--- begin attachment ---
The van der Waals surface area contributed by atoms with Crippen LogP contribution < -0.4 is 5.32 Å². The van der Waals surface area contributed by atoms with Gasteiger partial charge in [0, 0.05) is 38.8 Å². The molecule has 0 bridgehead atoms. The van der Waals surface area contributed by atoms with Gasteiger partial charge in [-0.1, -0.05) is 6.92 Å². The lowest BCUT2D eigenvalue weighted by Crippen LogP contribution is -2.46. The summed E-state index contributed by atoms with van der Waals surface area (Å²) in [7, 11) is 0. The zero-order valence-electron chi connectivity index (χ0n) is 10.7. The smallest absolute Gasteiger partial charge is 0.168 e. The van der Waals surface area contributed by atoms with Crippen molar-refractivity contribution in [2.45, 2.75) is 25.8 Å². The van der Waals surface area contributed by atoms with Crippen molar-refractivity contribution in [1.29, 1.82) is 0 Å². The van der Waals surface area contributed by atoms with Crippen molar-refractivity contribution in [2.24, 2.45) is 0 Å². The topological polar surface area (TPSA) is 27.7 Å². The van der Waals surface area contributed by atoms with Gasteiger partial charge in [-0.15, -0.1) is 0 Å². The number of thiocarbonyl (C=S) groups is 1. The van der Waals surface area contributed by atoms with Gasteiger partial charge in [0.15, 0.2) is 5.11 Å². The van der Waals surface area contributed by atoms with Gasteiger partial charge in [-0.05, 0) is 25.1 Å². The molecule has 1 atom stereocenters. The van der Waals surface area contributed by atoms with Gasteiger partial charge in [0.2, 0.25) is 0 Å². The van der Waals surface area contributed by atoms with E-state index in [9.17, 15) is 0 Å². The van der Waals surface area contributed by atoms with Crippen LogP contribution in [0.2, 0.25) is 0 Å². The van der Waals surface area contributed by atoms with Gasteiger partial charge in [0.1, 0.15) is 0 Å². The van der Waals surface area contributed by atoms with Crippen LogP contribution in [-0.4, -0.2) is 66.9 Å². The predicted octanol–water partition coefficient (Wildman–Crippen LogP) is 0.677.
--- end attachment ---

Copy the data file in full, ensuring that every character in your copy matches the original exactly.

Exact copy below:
The van der Waals surface area contributed by atoms with Crippen LogP contribution < -0.4 is 5.32 Å². The van der Waals surface area contributed by atoms with Gasteiger partial charge in [0, 0.05) is 38.8 Å². The molecule has 0 bridgehead atoms. The van der Waals surface area contributed by atoms with Gasteiger partial charge in [-0.1, -0.05) is 6.92 Å². The lowest BCUT2D eigenvalue weighted by Crippen LogP contribution is -2.46. The summed E-state index contributed by atoms with van der Waals surface area (Å²) in [7, 11) is 0. The zero-order valence-electron chi connectivity index (χ0n) is 10.7. The smallest absolute Gasteiger partial charge is 0.168 e. The van der Waals surface area contributed by atoms with Crippen molar-refractivity contribution in [2.45, 2.75) is 25.8 Å². The van der Waals surface area contributed by atoms with Crippen molar-refractivity contribution in [1.29, 1.82) is 0 Å². The van der Waals surface area contributed by atoms with Crippen molar-refractivity contribution in [2.24, 2.45) is 0 Å². The topological polar surface area (TPSA) is 27.7 Å². The van der Waals surface area contributed by atoms with Gasteiger partial charge in [-0.15, -0.1) is 0 Å². The number of thiocarbonyl (C=S) groups is 1. The van der Waals surface area contributed by atoms with Gasteiger partial charge in [0.15, 0.2) is 5.11 Å². The van der Waals surface area contributed by atoms with Gasteiger partial charge in [-0.05, 0) is 25.1 Å². The molecule has 1 atom stereocenters. The van der Waals surface area contributed by atoms with Gasteiger partial charge in [0.2, 0.25) is 0 Å². The van der Waals surface area contributed by atoms with E-state index in [9.17, 15) is 0 Å². The van der Waals surface area contributed by atoms with Crippen LogP contribution in [0.2, 0.25) is 0 Å². The van der Waals surface area contributed by atoms with Gasteiger partial charge in [0.1, 0.15) is 0 Å². The van der Waals surface area contributed by atoms with Crippen LogP contribution in [-0.4, -0.2) is 66.9 Å². The predicted octanol–water partition coefficient (Wildman–Crippen LogP) is 0.677.